Reading the arguments against the Alternative Vote being put forward by its opponents in the UK, it seems to me that many of them are only familiar with it on a theoretical basis, having never actually used it in real elections. Or in the case of the Tories electing their leader, pretending that they have never used it.
As I’ve posted previously, we use preferential voting in Ireland. Whilst we vote in multi-seat constituencies, and the votes are counted differently, the voting principle is the same. We allocate preferences to candidates based on our first favourite, second favourite, etc.
In the last election, I went into my polling both knowing who I wanted my first preference to go to, and which candidates I really wanted to keep out, and voted accordingly, as did hundreds of thousands of Irish voters. The surreal “Yes, but what if…” arguments the No side keep throwing out about the psychological meaning of a third preference, etc, never occurred to me, nor, I suspect, to hundreds of thousands of Irish voters. Why not? Because those bizarre arguments tend to be made by professional politicians who really don’t like the increased choice that AV gives to voters. Every argument they make against AV seems to have at its heart the point that “You the voter should not be allowed think or do that”.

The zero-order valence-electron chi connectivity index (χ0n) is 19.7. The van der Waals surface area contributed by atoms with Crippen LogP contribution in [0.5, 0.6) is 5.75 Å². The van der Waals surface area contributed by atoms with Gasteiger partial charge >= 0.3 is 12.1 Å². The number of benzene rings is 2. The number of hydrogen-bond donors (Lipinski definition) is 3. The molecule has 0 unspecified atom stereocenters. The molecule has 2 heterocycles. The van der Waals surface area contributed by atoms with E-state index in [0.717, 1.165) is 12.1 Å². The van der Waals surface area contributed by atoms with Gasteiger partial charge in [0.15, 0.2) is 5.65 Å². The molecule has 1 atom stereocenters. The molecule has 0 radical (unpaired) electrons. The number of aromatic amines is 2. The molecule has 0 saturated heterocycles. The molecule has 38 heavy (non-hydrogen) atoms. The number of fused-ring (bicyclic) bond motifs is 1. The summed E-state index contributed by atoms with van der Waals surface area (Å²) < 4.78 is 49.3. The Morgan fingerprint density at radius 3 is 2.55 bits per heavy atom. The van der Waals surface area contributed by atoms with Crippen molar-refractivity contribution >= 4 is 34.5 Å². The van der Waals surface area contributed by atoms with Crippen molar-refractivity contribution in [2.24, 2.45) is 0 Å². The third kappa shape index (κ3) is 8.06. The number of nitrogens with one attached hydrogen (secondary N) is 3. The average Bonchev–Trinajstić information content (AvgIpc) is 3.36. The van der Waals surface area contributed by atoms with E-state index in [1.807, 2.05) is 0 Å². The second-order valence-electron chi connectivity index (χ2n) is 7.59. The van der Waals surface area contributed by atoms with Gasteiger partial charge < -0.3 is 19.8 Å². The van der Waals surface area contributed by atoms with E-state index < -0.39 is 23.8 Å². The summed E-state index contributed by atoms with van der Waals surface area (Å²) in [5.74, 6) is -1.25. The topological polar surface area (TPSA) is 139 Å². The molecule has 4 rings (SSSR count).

Voters, on the other hand, voting under an AV system, think “I really like her, he’s okay, and I can’t stand that other guy with the beard”. The professional politicians on the No side just hate that voters should be given permission by AV to even think like that.
But never mind what I say. If you haven’t made your mind up, just do one thing: Ask some one to show you, with a few scraps of paper, how an AV election works. I believe its inherent common sense and simplicity will convince you. But if it doesn’t, fair enough. Vote the way your conscience dictates. But just make sure that you have seen a simple AV election in action before you vote against it.